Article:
If there's a hot-button item among travelers (other than airline fees), it's whether to allow cellphone voice calls on airplanes. The Department of Transportation and the Federal Communications Commission seem to be at odds over whether to change the current rules prohibiting such calls.
DOT concedes that the FCC has the authority to decide "whether cellphones or other mobile devices used during flight would interfere with cellular networks on the ground and should continue to be banned."
From its website: "Allowing voice calls on passenger aircraft may be harmful because people tend to talk louder on cellphones than when they're having face-to-face conversations. They are also likely to talk more and further increase the noise on a flight, as passengers would not be simply talking to the persons sitting next to them but can call whomever they like. While some planes may already have seat-back phones in place, we believe that most are rarely used and the department's concern is not about individual calls but rather the cumulative impact of allowing in-flight calls in close quarters."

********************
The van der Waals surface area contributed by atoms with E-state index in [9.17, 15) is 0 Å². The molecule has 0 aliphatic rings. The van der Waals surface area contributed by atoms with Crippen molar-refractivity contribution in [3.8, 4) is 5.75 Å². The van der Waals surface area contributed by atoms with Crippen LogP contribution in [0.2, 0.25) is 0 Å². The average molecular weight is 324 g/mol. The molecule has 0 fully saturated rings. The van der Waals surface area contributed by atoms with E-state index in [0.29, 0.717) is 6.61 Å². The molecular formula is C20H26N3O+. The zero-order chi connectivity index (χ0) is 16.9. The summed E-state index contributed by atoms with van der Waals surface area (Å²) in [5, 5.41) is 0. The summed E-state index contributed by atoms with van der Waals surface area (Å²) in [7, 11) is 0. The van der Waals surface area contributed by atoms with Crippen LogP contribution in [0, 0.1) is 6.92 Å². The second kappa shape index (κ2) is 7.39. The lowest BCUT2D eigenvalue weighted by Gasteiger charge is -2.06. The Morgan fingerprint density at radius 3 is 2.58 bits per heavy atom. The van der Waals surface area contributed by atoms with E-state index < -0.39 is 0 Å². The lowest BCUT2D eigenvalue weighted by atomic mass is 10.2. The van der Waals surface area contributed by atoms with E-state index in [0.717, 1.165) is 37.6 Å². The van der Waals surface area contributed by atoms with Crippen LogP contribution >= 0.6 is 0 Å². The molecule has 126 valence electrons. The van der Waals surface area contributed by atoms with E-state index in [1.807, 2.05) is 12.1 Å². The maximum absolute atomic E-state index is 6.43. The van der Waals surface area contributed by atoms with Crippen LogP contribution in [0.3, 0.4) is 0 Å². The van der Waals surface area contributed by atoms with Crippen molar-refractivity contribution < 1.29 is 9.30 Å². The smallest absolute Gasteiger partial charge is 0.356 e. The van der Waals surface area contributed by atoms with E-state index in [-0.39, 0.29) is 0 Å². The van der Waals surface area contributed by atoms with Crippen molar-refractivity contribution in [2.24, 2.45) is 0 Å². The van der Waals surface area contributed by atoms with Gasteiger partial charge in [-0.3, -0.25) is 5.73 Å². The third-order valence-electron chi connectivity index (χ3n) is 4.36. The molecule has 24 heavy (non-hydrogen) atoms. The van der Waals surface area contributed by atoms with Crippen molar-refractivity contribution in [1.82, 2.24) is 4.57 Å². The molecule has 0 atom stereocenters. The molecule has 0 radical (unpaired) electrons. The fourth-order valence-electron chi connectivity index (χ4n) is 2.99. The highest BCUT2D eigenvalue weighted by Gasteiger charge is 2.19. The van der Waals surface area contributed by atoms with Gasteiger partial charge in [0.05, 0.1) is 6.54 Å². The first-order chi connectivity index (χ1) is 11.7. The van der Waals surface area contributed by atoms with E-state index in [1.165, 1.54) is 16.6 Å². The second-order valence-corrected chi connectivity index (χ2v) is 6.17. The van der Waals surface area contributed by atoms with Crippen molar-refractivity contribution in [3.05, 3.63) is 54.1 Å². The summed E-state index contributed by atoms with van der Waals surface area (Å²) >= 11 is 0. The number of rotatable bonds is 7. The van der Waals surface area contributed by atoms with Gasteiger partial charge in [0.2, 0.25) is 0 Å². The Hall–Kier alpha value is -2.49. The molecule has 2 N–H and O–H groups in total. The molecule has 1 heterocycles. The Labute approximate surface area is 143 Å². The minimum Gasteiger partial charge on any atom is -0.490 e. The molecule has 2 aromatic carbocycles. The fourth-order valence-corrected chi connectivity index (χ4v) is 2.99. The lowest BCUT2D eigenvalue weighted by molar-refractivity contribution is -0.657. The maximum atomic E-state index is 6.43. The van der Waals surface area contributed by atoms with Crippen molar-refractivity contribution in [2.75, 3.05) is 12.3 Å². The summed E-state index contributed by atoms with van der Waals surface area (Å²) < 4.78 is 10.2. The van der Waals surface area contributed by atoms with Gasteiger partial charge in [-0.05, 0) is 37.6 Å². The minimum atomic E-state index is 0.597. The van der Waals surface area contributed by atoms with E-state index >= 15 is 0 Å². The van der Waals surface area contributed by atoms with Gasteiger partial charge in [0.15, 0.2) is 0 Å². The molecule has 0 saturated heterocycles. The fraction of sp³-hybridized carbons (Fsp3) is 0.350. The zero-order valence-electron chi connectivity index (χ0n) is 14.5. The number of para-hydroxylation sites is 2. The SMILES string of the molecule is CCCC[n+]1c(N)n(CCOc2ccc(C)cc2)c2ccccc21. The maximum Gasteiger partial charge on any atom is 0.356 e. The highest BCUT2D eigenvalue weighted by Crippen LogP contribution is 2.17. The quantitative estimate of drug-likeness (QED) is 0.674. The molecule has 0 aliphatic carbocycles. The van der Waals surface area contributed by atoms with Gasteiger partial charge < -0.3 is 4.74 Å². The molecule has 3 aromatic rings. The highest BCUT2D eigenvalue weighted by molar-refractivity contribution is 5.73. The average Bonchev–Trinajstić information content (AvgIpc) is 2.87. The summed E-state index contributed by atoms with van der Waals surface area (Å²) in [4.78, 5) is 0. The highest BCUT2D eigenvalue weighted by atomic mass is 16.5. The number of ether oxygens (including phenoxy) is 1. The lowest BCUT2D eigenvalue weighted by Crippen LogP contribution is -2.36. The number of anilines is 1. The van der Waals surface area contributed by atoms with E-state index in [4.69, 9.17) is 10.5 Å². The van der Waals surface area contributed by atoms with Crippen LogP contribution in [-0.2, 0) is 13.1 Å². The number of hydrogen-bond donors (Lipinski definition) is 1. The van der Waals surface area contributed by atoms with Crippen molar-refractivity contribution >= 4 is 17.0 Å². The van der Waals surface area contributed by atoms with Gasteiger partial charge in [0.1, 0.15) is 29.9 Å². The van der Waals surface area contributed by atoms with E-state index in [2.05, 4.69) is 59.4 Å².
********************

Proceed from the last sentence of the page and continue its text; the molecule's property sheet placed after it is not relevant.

(The FAA last year allowed use of personal electronic devices such as iPads and Kindles below 10,000 feet.)
An Associated Press-GfK poll last fall found that 48% of Americans oppose allowing cellphones to be used for voice while flying, compared with 19% who support it. Since then, only Delta Air Lines has said up front it won't allow voice calls.
Meanwhile, the FCC points out that even if the agency changes the rules, it would be up to airlines to decide whether to allow voice phone calls in flight. They would have to install an access system (similar to Wi-Fi), but they wouldn't be required to do so.
Back to the DOT. The agency wants to know what you think about the potential rule change. It's collecting comments until March 26.